Blu-ray extras include audio commentary by Nichols; a look at the cast and characters; and a piece on the snakes that make an appearance in the film.
MYSTERY SCIENCE THEATER 3000: VOLUME XXVII (2013). This marks the 15th MST3K box set released by Shout! Factory (the previous 12 were issued by Rhino), and truth be told, it's arguably the weakest one yet. That's not to say there still aren't more riffs than you can shake a rocketship at, but none of these episodes are top-tier, and the majority of the targeted turkeys are too dull to challenge the Satellite of Love crew to come up with their best material.
The Slime People (movie made in 1963; featured on MST3K in 1990) represents both the worst episode and the worst movie in the set. One of the programs from the stillborn first season, this showcases a truly wretched film that nearly takes the term "low budget" to a new low. Los Angeles has been taken over by a group of subterranean dwellers who use fog as their cover, and it's up to five brave souls (at least three sporting squirrel-level IQs) to stop them. This is often unbearably dull, though a Chico and the Man reference caught me off-guard, and I was amused by the Siskel & Ebert bit.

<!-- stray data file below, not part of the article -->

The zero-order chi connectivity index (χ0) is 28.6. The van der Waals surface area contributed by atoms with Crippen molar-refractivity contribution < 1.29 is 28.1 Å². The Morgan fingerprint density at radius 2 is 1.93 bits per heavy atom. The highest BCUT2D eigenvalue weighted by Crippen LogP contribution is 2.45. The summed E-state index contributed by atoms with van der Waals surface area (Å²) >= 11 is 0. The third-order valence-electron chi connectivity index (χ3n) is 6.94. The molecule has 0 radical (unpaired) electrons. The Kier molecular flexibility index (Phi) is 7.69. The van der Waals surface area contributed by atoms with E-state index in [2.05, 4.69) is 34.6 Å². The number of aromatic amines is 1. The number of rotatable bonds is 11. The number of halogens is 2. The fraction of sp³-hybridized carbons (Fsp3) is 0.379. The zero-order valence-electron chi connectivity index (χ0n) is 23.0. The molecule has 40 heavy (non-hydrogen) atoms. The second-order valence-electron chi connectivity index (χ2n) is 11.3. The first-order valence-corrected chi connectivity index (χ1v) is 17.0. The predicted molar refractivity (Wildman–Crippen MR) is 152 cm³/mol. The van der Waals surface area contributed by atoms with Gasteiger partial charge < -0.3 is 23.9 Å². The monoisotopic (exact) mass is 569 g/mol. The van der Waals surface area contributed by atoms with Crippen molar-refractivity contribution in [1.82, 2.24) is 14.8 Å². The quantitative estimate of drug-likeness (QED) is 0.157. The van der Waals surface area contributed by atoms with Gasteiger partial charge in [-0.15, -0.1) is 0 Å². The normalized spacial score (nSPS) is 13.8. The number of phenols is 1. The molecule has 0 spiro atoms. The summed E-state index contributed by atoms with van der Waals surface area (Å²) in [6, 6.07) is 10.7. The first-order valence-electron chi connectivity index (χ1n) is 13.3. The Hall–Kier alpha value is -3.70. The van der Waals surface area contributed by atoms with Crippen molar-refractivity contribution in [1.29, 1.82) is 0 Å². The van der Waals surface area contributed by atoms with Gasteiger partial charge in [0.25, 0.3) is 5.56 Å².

Only the presence of The Slime People prevents Rocket Attack U.S.A. (movie made in 1961; featured on MST3K in 1990) from being the worst movie in the collection. It's nearly as atrocious, although at least the episode surrounding it is a vast improvement. The film is a ludicrous propaganda piece, a Cold War effort in which the Americans brace themselves for a nuclear attack by the Russkies. The episode highlight is the host segment in which Joel tells the robots not about the Joe McCarthy era but the Charlie McCarthy era, a frightful period in which every puppet star from Howdy Doody to Gumby was accused of being a Communist.
The set's third bomb is Village of the Giants (movie made in 1965; featured on MST3K in 1994), one of the eight films directed by Bert I. Gordon that were showcased on the program (a series record). This one is embarrassing in its efforts to tap into the period's youth culture, as a formula concocted by a kid nicknamed Genius (little Ronny Howard, still light years removed from Apollo 13 and A Beautiful Mind) causes a town's rebellious teenagers (including Beau Bridges) to grow to enormous size. The silliness extends to giant dancing ducks, but the real fun is to be had in watching the host segments in which Dr. Forrester decides to fire TV's Frank and replace him with — yes — the one and only Torgo.
Compared to the aforementioned trio of turkeys, The Deadly Mantis (movie made in 1957; featured on MST3K in 1997) seems as accomplished as Jurassic Park by comparison. One of the countless "giant creature" titles to emerge from the 1950s, it's middling rather than truly bad, as the title insect breaks free from an Arctic confinement and proceeds to lay waste to Washington DC and New York. Mike Nelson and co. mainly lob softballs, though there are some undeniable gems among the guffaws.
DVD extras include a piece on Trace Beaulieu (Dr. Forrester and the voice of Crow); interviews with The Slime People star Judith (Morton) Fraser and Village of the Giants star Joy Harmon; and a featurette on The Deadly Mantis producer-writer William Alland.